By JEANNIE WILEY WOLF
A new exhibit at the Mazza Museum is all about dummies — dummy books, that is.
A dummy book, according to museum curator Dan Chudzinski, is a slang term in the industry for the preliminary draft of a book that an artist prepares, usually to show to an editor or publisher.
“These are not created with the intention of the public seeing them,” he said.
However, the University of Findlay’s Mazza Museum has permission to display its dummy books.
“They were gifted to us with the understanding that they could be used to help illustrate the picture book development process,” Chudzinski said.
These books are special because they were the first spark of inspiration behind a book. However, not all of them became published books. Money is usually the driving force behind that decision, Chudzinski explained.
The exhibit, “Art for Dummies,” can be found in the Wilson Gallery. This is the first time these 19 dummy books have been made public.
Visitors will see a picture from the original dummy book in a shadow box alongside the finished piece that was used for publication. Chudzinski has also scanned each page of the dummy books which can be seen in a folder beneath the art. And in cases where an actual book was published, the book is on display, too.
Works by Blair Lent and Steven Kellogg are among those featured.
Lent created two dummy books for a proposed book called “Elephant House.” Even though Lent is a Caldecott Medal winner, the book was never published, Chudzinski said.
“You’re seeing something that obviously this artist put a lot of time and a lot of thought into,” he said. “He did two dummy books for it, and it never saw the light of day. If you want to see that book, this is the only place you can see it.”
There are three of Kellogg’s dummy books in the exhibit, each representing a different period of his career. Chudzinski said Kellogg put a lot of time and effort into his early dummy books because he had to “sell himself” to the editors and publishers.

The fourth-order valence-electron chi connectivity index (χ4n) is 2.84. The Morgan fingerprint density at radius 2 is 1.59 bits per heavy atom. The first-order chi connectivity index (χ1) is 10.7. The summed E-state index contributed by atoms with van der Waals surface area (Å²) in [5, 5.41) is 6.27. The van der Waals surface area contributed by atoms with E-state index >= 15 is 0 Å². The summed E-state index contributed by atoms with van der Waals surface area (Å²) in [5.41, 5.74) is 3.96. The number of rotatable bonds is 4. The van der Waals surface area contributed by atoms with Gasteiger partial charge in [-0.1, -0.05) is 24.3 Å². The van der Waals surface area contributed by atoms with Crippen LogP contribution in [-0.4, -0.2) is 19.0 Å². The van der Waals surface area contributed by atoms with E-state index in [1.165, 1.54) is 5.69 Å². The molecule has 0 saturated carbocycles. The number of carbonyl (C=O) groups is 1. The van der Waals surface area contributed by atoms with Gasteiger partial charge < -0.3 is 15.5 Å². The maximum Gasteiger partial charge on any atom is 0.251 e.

That process changes toward the end of the illustrator’s career when he’s published over 100 books, he said. “Kellogg can do a very loose, scribbled dummy book that doesn’t have to be in color. He’s not as much of a gamble. The publishers know he’s a successful seller.”
Two of the earliest dummy books in the museum’s collection — “Rumpelstiltskin” and “Tommy Turtle and the Little Red School” — are also on display. These were created by Edward McCandlish, an illustrator, cartoonist and writer of children’s books.
“A lot of the dummy books were in the collection before I came to the museum, so I had limited information as to what they were and why we have them,” Chudzinski said. “And I don’t know why some of these never were published.”
“Rumpelstiltskin” is interesting, he said, because it cuts off in the middle of the story. “So I don’t know why it would be abandoned.”
The Tommy the Turtle book was very developed, Chudzinski noted. Visitors can read the entire manuscript in the scanned dummy book.
“Edward McCandlish had an interesting life story that I’ve only had a bit of time to explore,” Chudzinski said. “But he did have seven daughters and his nickname for them was the ‘Bunny Tots.’ And he did a whole series of the ‘Bunny Tots’ that were based on his seven daughters.”
Chudzinski said “The Hit of the Party,” by Aliki Brandenberg, offers one of the most important lessons in the exhibit.
“When Aliki and her husband created the book in 1984, she envisioned the family in the book. They were inspired by a family she knew that was multiracial. There’s multiethnicity in the family, and she illustrated the first version with that family,” he said.
However, the publisher told her the book would sell better if it featured a white family.
“So she redrew the entire book. And the version that the world knows is the version with the white family,” Chudzinski said. “This is the only time that people are getting to see this (dummy book), and it’s the first time it’s been out.”
“You would never get away with that comment today,” he added.
Another dummy book displayed is called “Zoo Day,” by Lizzy Rockwell. She heard that Mazza had opened a new gallery space at the ProMedica Museum of Natural History at the Toledo Zoo and was looking for zoo-related artwork. That dummy book still includes all of the editor’s notes, Chudzinski said.
Visitors can also see changes made in Nancy Carlson’s book, “Think Big!”
“She did the entire dummy book, and I believe his name was Henry the Mouse who was the main character. And by the time the book is published, he’d become Vinnie the Frog,” Chudzinski said. “And I have no explanation, but she redrew the entire book with a frog as the main character as opposed to a mouse.”
Part of the reason for the display is to bring out some of the more unusual pieces in the museum’s collection. With nearly 15,000 works, the museum is only able to display about 2% at any given time, Chudzinski said.
“I’m always trying to come up with creative new ways to show things,” he said. “These are pieces that just don’t get out very much.”
Many of the dummy books are also quite delicate, as the artists often used the cheapest materials they had on hand. As a result, these handmade books are becoming increasingly rare, Chudzinski said.
“Most things are now done digitally, which makes a lot of sense because it’s faster and easier to edit,” he said. “So these have become antiquated as a medium, and that makes them even more precious and even more rare.”
The exhibit will be on display for about two years.